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Thursday, 30 May, 2002, 18:23 GMT 19:23 UK
Organic farming 'a realistic choice'
Aerial view of plots   Science
The Swiss plots: The comparison began in 1978

After a 21-year study, Swiss scientists have given a ringing endorsement to organic farming methods.

They found organic yields were on average 20% smaller than those from conventional agriculture.

But the ecological benefits more than made up for this, and the organic crops proved more efficient users of energy and other resources.

The scientists conclude that organic production is a viable alternative to conventional ways of farming.

They are from the Research Institute of Organic Agriculture and the Swiss Federal Research Station for Agroecology and Agriculture. They report their findings in Science magazine.

The team, led by Paul Mader, compared plots of cropland grown according to both organic and conventional methods and planted with potatoes, barley, winter wheat, beet, and grass clover.

More from less

Crop rotation, varieties and tillage were identical in all the plots.

Over the study period, which began in 1978, they compared normal organic production, another organic approach called biodynamic farming, based on the work of Rudolph Steiner, and two conventional farming methods.

Mycorrhizae in plant roots   Science
Mycorrhizal structures in a plant root
One of these used mineral fertilisers and farmyard manure; the other did not use the manure.

Although organic yields averaged 20% less than those from the conventional plots, the input of fertiliser and energy was reduced by between 34% and 53%, and pesticide use by 97%.

Overall, the team found, the organic systems used resources more efficiently, producing more for each unit of energy and other inputs they consumed.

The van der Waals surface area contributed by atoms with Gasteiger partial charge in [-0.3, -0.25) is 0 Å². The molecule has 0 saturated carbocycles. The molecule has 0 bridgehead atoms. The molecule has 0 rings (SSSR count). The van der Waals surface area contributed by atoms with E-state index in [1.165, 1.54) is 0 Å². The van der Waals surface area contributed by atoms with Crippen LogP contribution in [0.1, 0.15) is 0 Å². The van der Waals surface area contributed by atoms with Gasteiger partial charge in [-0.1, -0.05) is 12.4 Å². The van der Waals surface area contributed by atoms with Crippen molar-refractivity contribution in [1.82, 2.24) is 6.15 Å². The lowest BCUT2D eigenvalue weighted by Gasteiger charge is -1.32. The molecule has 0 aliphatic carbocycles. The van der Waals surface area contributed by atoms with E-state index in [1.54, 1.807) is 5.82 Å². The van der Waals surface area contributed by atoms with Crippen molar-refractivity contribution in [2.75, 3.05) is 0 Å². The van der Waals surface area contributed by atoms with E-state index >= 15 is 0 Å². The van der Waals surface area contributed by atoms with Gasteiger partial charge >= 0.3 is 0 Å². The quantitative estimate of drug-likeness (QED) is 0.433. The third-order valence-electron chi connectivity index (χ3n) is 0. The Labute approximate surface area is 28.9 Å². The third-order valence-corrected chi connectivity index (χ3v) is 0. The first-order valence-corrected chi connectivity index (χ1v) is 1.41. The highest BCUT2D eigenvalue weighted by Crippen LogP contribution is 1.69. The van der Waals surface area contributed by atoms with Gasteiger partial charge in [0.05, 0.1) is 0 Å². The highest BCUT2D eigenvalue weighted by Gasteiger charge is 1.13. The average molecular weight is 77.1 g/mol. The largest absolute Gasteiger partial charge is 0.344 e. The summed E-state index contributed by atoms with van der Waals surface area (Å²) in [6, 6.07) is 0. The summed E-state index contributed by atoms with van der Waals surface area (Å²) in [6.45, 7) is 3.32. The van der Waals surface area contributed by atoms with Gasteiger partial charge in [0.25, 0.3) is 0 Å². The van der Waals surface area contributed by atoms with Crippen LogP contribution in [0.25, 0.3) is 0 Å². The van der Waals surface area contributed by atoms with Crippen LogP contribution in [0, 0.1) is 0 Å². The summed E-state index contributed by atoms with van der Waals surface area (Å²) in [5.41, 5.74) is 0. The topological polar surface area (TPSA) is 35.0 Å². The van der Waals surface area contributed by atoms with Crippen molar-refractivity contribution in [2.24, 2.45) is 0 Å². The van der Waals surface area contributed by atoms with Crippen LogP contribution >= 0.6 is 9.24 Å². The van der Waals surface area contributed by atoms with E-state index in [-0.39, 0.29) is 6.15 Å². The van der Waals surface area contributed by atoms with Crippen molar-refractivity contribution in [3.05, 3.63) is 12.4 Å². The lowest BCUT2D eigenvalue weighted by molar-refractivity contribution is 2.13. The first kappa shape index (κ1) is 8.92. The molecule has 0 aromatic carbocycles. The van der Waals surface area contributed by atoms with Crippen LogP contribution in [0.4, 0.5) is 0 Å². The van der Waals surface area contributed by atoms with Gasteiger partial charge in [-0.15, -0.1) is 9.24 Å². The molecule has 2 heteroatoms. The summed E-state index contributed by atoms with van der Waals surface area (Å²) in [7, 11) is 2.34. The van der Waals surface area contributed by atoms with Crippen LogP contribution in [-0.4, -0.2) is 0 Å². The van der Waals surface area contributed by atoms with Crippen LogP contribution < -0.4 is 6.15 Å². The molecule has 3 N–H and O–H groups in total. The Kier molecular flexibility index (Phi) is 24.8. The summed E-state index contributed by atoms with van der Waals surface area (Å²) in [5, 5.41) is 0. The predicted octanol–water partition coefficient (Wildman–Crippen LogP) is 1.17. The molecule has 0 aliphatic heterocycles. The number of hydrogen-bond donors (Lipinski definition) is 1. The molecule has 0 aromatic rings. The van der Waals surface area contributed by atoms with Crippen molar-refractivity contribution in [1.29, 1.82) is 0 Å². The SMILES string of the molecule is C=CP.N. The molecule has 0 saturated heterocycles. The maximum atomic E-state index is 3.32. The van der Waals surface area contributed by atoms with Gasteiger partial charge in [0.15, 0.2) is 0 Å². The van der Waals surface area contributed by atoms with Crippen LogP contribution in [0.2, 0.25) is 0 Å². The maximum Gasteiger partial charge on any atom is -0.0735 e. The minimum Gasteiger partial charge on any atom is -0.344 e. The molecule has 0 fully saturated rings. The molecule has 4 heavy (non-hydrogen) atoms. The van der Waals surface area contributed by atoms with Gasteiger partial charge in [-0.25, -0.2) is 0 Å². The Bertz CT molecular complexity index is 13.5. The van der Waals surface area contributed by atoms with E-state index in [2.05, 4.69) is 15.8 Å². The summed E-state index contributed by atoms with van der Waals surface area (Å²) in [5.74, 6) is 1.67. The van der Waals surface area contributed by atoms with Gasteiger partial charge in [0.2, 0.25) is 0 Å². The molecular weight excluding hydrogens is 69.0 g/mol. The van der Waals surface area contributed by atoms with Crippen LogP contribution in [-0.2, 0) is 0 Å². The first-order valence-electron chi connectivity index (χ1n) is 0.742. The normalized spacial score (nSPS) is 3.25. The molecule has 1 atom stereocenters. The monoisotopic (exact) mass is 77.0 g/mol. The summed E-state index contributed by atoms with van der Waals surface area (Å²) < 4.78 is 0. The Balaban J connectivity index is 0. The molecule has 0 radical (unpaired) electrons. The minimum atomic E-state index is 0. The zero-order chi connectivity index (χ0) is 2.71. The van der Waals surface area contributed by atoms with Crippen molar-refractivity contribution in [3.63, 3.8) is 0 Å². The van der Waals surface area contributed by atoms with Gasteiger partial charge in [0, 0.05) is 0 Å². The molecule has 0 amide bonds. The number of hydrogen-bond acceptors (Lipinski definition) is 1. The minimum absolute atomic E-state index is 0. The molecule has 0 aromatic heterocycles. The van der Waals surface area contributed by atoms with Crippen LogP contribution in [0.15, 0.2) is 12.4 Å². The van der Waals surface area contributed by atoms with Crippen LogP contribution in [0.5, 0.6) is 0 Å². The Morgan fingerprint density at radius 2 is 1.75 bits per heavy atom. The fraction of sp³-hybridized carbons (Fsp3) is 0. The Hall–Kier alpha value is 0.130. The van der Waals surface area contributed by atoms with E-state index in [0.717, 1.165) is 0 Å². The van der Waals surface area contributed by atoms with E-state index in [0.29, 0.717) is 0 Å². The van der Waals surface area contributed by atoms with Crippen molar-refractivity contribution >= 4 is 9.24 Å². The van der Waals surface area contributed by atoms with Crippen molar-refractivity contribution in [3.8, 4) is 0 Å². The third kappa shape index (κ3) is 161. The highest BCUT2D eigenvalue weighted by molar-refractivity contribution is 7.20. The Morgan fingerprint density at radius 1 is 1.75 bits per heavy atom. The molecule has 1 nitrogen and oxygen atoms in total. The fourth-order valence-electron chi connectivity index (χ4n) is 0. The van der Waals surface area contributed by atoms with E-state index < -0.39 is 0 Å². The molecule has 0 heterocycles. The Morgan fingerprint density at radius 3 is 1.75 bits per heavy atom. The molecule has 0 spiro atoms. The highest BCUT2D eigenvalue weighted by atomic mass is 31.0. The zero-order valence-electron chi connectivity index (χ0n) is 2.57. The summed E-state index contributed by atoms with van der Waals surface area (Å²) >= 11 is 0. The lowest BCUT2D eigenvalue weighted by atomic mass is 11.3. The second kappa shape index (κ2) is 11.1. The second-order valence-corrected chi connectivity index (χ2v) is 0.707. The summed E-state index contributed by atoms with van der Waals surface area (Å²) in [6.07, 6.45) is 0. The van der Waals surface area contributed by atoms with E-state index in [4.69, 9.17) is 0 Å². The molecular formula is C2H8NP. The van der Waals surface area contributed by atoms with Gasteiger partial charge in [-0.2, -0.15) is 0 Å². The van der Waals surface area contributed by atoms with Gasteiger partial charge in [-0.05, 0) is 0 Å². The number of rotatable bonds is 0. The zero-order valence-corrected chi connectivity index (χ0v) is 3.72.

The scientists also found that the organic soils housed a larger and more diverse community of organisms.

These included soil microbes, which govern the nutrient cycling reactions in soils, and mycorrhizae, root-colonising fungi which help plants to absorb nutrients.

The researchers said the fungi were at least partly responsible for the more stable physical structure of the organic soils.

Insects were almost twice as abundant and more diverse on the organic plots. Species found included pest-eating spiders and beetles.

Earthworms were also more common, and the weed flora was more diverse, with some specialised and endangered species among those found.

Better breakdown

Paul Mader said: "These results should be encouraging for farmers, because they can see that yields are stable over time, and that soil fertility has increased.

"Our results suggest that, by enhancing soil fertility, organic farmers can help increase biodiversity."

Scientist measures wheat plants   Science
Assessing wheat growth in the field plots
The researchers also found that the organic soils decomposed more efficiently, releasing nutrients and carbon to be absorbed by plants and microbes.

They say: "The organic systems show efficient resource utilisation and enhanced floral and faunal diversity, features typical of mature systems.

"We conclude that organically manured, legume-based crop rotations utilising organic fertilisers from the farm itself are a realistic alternative to conventional farming systems."

Expensive interval

In the UK many farmers would like to switch from conventional chemically dependent farming.

Much organic food eaten here is imported because domestic production cannot supply the market, despite the higher prices organic products attract.

But the obstacle is very often the time that must elapse between abandoning the use of chemicals and being certified organic.

Without government help, it is an impossibly expensive gap for many farmers to cross.

Images copyright and courtesy of Science

See also:

31 Aug 01 | UK
27 Jun 01 | Business
01 Sep 00 | Health
24 Jan 01 | UK Politics
03 Jan 00 | Science/Nature
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